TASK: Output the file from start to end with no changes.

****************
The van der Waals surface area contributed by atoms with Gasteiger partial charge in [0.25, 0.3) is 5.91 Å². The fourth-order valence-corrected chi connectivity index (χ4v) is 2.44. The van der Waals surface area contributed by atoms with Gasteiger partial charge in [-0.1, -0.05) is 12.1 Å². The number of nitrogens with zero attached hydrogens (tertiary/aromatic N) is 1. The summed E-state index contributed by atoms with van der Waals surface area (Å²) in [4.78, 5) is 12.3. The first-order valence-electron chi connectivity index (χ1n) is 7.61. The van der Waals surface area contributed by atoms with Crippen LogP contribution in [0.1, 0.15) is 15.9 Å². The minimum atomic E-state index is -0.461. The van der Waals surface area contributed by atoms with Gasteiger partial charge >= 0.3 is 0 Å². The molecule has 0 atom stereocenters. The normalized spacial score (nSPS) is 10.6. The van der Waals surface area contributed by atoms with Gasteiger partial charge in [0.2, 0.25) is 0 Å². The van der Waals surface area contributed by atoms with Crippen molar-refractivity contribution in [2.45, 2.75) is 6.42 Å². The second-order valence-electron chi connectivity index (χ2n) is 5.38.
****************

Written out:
The van der Waals surface area contributed by atoms with Gasteiger partial charge in [0.25, 0.3) is 5.91 Å². The fourth-order valence-corrected chi connectivity index (χ4v) is 2.44. The van der Waals surface area contributed by atoms with Gasteiger partial charge in [-0.1, -0.05) is 12.1 Å². The number of nitrogens with zero attached hydrogens (tertiary/aromatic N) is 1. The summed E-state index contributed by atoms with van der Waals surface area (Å²) in [4.78, 5) is 12.3. The first-order valence-electron chi connectivity index (χ1n) is 7.61. The van der Waals surface area contributed by atoms with Crippen LogP contribution in [0.1, 0.15) is 15.9 Å². The minimum atomic E-state index is -0.461. The van der Waals surface area contributed by atoms with Gasteiger partial charge >= 0.3 is 0 Å². The molecule has 0 atom stereocenters. The normalized spacial score (nSPS) is 10.6. The van der Waals surface area contributed by atoms with Gasteiger partial charge in [0.2, 0.25) is 0 Å². The van der Waals surface area contributed by atoms with Crippen molar-refractivity contribution in [2.45, 2.75) is 6.42 Å². The second-order valence-electron chi connectivity index (χ2n) is 5.38.